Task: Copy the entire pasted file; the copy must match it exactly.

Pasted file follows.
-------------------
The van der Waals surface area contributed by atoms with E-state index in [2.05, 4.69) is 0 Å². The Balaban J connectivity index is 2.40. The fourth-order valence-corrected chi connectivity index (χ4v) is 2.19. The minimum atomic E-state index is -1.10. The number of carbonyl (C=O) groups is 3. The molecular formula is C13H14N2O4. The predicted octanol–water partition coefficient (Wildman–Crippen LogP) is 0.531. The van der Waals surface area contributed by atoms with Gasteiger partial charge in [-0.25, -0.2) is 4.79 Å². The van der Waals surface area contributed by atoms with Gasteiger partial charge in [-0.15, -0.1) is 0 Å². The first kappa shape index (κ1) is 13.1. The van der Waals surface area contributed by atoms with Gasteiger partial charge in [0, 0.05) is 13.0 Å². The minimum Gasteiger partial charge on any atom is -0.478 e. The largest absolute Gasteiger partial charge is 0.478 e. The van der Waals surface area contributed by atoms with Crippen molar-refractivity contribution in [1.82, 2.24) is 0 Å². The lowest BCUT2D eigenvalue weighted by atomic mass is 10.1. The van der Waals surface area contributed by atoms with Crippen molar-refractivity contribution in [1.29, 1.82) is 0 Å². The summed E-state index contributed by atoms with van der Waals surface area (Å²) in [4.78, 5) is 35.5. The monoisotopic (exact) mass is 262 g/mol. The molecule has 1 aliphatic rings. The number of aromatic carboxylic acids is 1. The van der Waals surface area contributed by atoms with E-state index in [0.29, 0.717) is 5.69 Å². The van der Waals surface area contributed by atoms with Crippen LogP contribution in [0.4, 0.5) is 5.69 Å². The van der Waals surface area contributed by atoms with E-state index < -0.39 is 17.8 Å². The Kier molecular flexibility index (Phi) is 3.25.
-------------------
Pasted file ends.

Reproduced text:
The van der Waals surface area contributed by atoms with E-state index in [2.05, 4.69) is 0 Å². The Balaban J connectivity index is 2.40. The fourth-order valence-corrected chi connectivity index (χ4v) is 2.19. The minimum atomic E-state index is -1.10. The number of carbonyl (C=O) groups is 3. The molecular formula is C13H14N2O4. The predicted octanol–water partition coefficient (Wildman–Crippen LogP) is 0.531. The van der Waals surface area contributed by atoms with Gasteiger partial charge in [-0.25, -0.2) is 4.79 Å². The van der Waals surface area contributed by atoms with Gasteiger partial charge in [-0.15, -0.1) is 0 Å². The first kappa shape index (κ1) is 13.1. The van der Waals surface area contributed by atoms with Gasteiger partial charge in [0, 0.05) is 13.0 Å². The minimum Gasteiger partial charge on any atom is -0.478 e. The largest absolute Gasteiger partial charge is 0.478 e. The van der Waals surface area contributed by atoms with Crippen molar-refractivity contribution in [1.82, 2.24) is 0 Å². The lowest BCUT2D eigenvalue weighted by atomic mass is 10.1. The van der Waals surface area contributed by atoms with Crippen molar-refractivity contribution in [1.29, 1.82) is 0 Å². The summed E-state index contributed by atoms with van der Waals surface area (Å²) in [4.78, 5) is 35.5. The monoisotopic (exact) mass is 262 g/mol. The molecule has 1 aliphatic rings. The number of aromatic carboxylic acids is 1. The van der Waals surface area contributed by atoms with E-state index in [0.29, 0.717) is 5.69 Å². The van der Waals surface area contributed by atoms with Crippen LogP contribution in [0.4, 0.5) is 5.69 Å². The van der Waals surface area contributed by atoms with E-state index < -0.39 is 17.8 Å². The Kier molecular flexibility index (Phi) is 3.25.